Unfortunately, the homeowner lost her shit and responded with a long list of defensiveness that was not only insulting to the guest, but also included all the issues and problems the area has – as if it was not her fault! In other words, she completely shot herself and her listing in the foot since not only would this guest not come back, but she will not be recommending this place to anyone else either. Adding a cherry right on top of this response, the owner is now giving future guests the impression that the area sucks and she’s a crazed person who can’t stand having lodgers. 

Just to be clear, we’re not talking about ’scathing’ reviews here folks. I’m talking about people clearly being helpful to the homeowner for improvements and to help the next poor schmuck that rents the place. A simple heads-up is always a good thing for the next guest.

In any case, since ratings on the website are so high, it’s even more important to have a critical eye when reading these reviews.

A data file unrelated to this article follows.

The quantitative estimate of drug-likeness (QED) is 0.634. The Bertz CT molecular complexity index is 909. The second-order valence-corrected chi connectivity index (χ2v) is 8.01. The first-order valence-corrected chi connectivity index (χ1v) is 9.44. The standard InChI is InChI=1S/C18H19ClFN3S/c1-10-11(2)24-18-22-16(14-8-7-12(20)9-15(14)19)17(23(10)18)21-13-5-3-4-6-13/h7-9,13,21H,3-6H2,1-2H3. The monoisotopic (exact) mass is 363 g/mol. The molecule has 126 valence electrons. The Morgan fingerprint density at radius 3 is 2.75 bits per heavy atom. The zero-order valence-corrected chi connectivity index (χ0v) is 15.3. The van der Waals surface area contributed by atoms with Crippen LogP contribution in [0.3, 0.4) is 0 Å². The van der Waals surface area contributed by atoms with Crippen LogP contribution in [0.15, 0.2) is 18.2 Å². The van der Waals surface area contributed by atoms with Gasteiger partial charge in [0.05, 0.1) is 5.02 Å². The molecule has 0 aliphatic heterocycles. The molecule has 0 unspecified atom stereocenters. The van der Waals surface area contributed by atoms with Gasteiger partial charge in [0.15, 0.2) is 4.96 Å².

Here are a few recommendations on not only how to interpret a review, but how to find out more about the location and the host.

Getting the most out of your airbnb homestay requires a bit of investigating before you book your vacation

Sometimes you need more then just a comfortable bed when staying at an Airbnb homestay



Check out the description the best you can. Hosts will often tell the truth (but not always) about their particular property to avoid bad reviews later. I noticed our last host emailed me back to say she wanted to make sure I knew there was not an actual ocean view – though her listing never said it did- but I have to assume she had trouble in the past with other guests about this misunderstanding. It seems that if she’s had issues before that it is only fair that she actually state in her listing that there is not an ocean view.

Also look for descriptions like, “located in a busy neighborhood,” as this could indicate that it might be a bit noisy.


When I read how a place is “the best ever” or is a “perfect apartment” I have to stand back and think about this. Is that possible? Could this really be the “perfect” apartment? This is when I’ll go deeper and read every review as best as I can. In many cases, you will start hearing small truths come out in very polite ways. “Best stay ever… even with their cute dog who jumps on you all the time”. Or, “I loved this rustic place! It’s close to the city center and we met many other nice guests”. This can also mean that it’s not very modern or maybe clean and of course can refer to being noisy with traffic, barking dogs, and possibly other loud guests.